The Feldman’s Visit America’s Heartland originally appeared in the March-April 2016 R&R Travel Newsletter. Because we love subscriber story so much – as they provide you all with such great travel information and tips – we thought we’d start posting stories for you all to enjoy!
We would love to hear from you if you have a military travel story to share! Please reach out to us at firstname.lastname@example.org and we will be happy to answer any questions! Enjoy the Encore Presentation!
The Feldmans Visit America’s Heartland – An Encore Presentation!
We started this trip with a Southwest Airlines flight to visit family in the San Francisco Bay area with the hopes of taking an adventure to Asia. On earlier Space-A trips to Asia, just getting to the West Coast was our biggest obstacle, so we had our eyes on a potential trip to the Orient.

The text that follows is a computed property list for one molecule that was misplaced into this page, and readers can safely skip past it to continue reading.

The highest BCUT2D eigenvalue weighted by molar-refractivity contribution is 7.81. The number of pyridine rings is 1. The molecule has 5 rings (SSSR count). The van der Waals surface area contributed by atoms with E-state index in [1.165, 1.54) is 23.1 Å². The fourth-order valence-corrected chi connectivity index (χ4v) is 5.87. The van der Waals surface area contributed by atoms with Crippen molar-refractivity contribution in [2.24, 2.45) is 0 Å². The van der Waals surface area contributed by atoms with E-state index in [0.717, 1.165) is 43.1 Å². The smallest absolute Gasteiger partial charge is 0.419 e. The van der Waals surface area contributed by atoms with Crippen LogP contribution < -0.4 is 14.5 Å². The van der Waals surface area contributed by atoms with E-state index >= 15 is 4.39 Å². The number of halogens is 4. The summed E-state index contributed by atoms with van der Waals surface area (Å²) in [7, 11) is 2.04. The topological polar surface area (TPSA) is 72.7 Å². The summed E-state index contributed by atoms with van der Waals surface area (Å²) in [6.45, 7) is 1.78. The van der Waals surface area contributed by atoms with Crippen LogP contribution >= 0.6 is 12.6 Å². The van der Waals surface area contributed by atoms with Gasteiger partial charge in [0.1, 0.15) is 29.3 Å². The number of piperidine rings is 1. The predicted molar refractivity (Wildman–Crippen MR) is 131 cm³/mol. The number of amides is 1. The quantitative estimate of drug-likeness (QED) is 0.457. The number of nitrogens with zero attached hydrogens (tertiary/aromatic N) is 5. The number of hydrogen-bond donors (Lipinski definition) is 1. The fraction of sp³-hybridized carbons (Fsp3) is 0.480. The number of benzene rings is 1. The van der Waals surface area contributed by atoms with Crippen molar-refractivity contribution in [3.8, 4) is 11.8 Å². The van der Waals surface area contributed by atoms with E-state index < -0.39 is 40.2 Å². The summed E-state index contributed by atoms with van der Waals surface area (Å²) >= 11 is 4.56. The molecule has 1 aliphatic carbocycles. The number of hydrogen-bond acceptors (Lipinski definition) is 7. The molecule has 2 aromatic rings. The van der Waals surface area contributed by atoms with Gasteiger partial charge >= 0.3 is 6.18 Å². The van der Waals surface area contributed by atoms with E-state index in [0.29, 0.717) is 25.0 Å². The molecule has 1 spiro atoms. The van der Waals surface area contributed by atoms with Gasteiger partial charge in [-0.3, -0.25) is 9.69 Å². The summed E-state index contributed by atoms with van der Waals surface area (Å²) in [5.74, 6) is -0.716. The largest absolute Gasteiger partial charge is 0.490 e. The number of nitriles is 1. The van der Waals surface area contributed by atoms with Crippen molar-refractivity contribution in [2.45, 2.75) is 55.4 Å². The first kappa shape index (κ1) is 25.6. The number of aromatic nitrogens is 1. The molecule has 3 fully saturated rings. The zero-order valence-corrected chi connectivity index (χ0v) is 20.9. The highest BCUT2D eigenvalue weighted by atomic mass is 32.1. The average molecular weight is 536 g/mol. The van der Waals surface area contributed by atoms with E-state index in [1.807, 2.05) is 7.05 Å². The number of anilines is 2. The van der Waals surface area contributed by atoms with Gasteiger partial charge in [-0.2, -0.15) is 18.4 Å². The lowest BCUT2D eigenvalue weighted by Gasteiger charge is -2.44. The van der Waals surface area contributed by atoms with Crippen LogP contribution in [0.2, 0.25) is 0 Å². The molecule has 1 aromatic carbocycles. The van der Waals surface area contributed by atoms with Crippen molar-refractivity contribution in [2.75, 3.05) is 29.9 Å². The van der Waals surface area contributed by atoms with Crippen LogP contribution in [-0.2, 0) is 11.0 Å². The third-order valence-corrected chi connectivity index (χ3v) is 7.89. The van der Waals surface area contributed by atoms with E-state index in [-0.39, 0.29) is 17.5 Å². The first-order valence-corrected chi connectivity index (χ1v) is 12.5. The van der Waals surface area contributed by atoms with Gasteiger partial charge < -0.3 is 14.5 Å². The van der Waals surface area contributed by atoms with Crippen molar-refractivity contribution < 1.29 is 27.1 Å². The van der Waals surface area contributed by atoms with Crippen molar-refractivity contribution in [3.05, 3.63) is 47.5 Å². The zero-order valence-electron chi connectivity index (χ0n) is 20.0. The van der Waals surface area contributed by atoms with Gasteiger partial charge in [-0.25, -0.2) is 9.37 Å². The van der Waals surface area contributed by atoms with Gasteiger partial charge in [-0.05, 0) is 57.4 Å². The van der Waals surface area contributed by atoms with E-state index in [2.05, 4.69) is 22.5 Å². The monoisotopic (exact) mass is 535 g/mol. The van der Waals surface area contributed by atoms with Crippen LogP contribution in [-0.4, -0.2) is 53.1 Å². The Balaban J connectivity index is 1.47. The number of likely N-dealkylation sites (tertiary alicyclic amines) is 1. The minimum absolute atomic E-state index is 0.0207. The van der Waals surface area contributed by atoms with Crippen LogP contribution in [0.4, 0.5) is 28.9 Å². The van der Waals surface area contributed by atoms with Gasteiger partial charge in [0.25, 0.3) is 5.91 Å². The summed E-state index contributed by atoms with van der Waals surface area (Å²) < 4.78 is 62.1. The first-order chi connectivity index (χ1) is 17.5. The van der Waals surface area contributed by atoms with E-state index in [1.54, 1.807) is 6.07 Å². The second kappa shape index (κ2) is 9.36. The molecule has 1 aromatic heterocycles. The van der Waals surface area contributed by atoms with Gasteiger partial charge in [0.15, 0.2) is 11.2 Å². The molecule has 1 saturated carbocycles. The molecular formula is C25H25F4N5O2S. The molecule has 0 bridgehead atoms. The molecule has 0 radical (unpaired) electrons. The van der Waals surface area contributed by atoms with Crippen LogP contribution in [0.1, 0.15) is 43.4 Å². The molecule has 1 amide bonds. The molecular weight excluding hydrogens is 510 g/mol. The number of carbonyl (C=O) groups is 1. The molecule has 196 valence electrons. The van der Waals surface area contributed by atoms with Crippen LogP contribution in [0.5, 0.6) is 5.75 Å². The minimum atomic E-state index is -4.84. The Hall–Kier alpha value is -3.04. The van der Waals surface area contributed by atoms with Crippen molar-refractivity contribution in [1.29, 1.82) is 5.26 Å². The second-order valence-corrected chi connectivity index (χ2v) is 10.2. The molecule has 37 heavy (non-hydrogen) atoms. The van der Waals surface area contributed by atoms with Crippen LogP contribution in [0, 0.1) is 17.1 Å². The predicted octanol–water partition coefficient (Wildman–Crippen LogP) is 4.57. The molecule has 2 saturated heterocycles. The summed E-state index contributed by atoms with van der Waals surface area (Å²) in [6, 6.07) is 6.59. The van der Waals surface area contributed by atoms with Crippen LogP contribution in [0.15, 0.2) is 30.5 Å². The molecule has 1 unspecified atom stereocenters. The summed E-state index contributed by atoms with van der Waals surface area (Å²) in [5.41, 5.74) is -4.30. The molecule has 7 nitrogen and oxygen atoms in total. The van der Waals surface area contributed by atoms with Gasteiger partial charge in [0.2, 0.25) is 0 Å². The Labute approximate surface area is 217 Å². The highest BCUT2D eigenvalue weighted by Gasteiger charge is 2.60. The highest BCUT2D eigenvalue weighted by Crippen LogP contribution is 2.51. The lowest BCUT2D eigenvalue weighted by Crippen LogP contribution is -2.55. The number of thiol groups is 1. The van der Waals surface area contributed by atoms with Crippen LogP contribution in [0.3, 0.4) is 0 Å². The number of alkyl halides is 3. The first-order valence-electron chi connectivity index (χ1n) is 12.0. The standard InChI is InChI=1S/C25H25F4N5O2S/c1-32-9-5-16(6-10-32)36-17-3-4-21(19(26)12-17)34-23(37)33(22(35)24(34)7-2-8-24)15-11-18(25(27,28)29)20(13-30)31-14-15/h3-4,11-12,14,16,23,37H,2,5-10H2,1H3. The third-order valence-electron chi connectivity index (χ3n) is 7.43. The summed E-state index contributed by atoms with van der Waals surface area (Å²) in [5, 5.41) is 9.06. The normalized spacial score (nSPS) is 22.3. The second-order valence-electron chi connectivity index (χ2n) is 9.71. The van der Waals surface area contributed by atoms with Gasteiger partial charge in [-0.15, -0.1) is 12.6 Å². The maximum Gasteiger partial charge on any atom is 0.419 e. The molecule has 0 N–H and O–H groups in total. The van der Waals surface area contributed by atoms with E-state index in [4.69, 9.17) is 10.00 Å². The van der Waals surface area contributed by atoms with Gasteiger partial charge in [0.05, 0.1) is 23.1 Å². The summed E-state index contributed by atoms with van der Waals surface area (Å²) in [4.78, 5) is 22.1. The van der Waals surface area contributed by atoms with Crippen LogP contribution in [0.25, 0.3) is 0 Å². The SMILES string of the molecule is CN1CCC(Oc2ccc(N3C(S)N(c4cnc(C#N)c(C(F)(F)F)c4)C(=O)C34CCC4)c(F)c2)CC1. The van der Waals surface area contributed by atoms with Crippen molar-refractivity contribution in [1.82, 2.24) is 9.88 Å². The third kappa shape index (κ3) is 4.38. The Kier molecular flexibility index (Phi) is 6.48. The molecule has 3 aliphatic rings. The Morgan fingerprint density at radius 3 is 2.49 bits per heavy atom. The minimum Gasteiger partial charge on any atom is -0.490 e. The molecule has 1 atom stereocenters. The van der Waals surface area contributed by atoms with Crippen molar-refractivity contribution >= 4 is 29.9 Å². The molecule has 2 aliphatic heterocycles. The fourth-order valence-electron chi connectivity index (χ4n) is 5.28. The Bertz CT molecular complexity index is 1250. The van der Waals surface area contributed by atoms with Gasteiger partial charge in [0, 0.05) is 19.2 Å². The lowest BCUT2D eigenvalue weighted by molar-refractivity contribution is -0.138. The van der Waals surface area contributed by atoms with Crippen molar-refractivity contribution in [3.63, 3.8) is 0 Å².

Possible Space-A flights from nearby Travis AFB were irresistible, so we headed there with high hopes. Over the years, we have been rewarded numerous times with fascinating flights to exotic destinations – but not this time. While there were many flights to Asia, no seats were offered. Perhaps this was “meant to be” as we saw the news report terrible rain and flooding in Japan from a cyclone where our flights might have taken us.
Nonetheless, on the trip we did take, we were able to “Travel on less per day….the Military way™” by staying in Air Force lodging at five Air Force Inns.
After spending five comfortable nights at the Westwind Inn (Travis AFB) but with no flight possibilities to Asia, we devised a “Plan B” and thankfully, our Plan B often becomes Plan A++!